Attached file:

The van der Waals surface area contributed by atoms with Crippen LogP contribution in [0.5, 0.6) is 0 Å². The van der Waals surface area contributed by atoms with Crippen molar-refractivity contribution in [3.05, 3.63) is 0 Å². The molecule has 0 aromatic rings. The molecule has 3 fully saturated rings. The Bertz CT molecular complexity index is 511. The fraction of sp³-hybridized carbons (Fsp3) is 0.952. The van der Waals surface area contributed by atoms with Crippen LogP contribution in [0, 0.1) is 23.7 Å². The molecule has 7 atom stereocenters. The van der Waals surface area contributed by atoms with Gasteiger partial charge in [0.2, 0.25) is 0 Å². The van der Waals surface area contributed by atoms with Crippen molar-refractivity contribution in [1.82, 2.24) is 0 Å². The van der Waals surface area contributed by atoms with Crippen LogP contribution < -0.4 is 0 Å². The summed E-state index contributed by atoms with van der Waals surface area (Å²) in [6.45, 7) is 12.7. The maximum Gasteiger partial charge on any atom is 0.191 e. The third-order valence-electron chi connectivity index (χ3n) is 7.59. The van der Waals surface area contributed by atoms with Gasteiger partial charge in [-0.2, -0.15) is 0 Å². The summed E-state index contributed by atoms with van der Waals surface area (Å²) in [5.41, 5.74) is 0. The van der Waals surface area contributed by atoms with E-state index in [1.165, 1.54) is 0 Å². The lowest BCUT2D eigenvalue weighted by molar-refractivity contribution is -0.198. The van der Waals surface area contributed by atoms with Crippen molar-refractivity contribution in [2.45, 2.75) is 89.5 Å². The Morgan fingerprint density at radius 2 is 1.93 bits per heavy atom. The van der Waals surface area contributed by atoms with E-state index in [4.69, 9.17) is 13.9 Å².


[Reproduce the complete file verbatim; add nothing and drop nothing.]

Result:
The van der Waals surface area contributed by atoms with Crippen LogP contribution in [0.5, 0.6) is 0 Å². The van der Waals surface area contributed by atoms with Crippen molar-refractivity contribution in [3.05, 3.63) is 0 Å². The molecule has 0 aromatic rings. The molecule has 3 fully saturated rings. The Bertz CT molecular complexity index is 511. The fraction of sp³-hybridized carbons (Fsp3) is 0.952. The van der Waals surface area contributed by atoms with Crippen LogP contribution in [0, 0.1) is 23.7 Å². The molecule has 7 atom stereocenters. The van der Waals surface area contributed by atoms with Gasteiger partial charge in [0.2, 0.25) is 0 Å². The van der Waals surface area contributed by atoms with Crippen molar-refractivity contribution in [1.82, 2.24) is 0 Å². The van der Waals surface area contributed by atoms with Crippen LogP contribution < -0.4 is 0 Å². The summed E-state index contributed by atoms with van der Waals surface area (Å²) in [6.45, 7) is 12.7. The maximum Gasteiger partial charge on any atom is 0.191 e. The third-order valence-electron chi connectivity index (χ3n) is 7.59. The van der Waals surface area contributed by atoms with Gasteiger partial charge in [-0.2, -0.15) is 0 Å². The summed E-state index contributed by atoms with van der Waals surface area (Å²) in [5.41, 5.74) is 0. The van der Waals surface area contributed by atoms with E-state index in [1.165, 1.54) is 0 Å². The lowest BCUT2D eigenvalue weighted by molar-refractivity contribution is -0.198. The van der Waals surface area contributed by atoms with Crippen molar-refractivity contribution in [2.45, 2.75) is 89.5 Å². The Morgan fingerprint density at radius 2 is 1.93 bits per heavy atom. The van der Waals surface area contributed by atoms with E-state index in [4.69, 9.17) is 13.9 Å².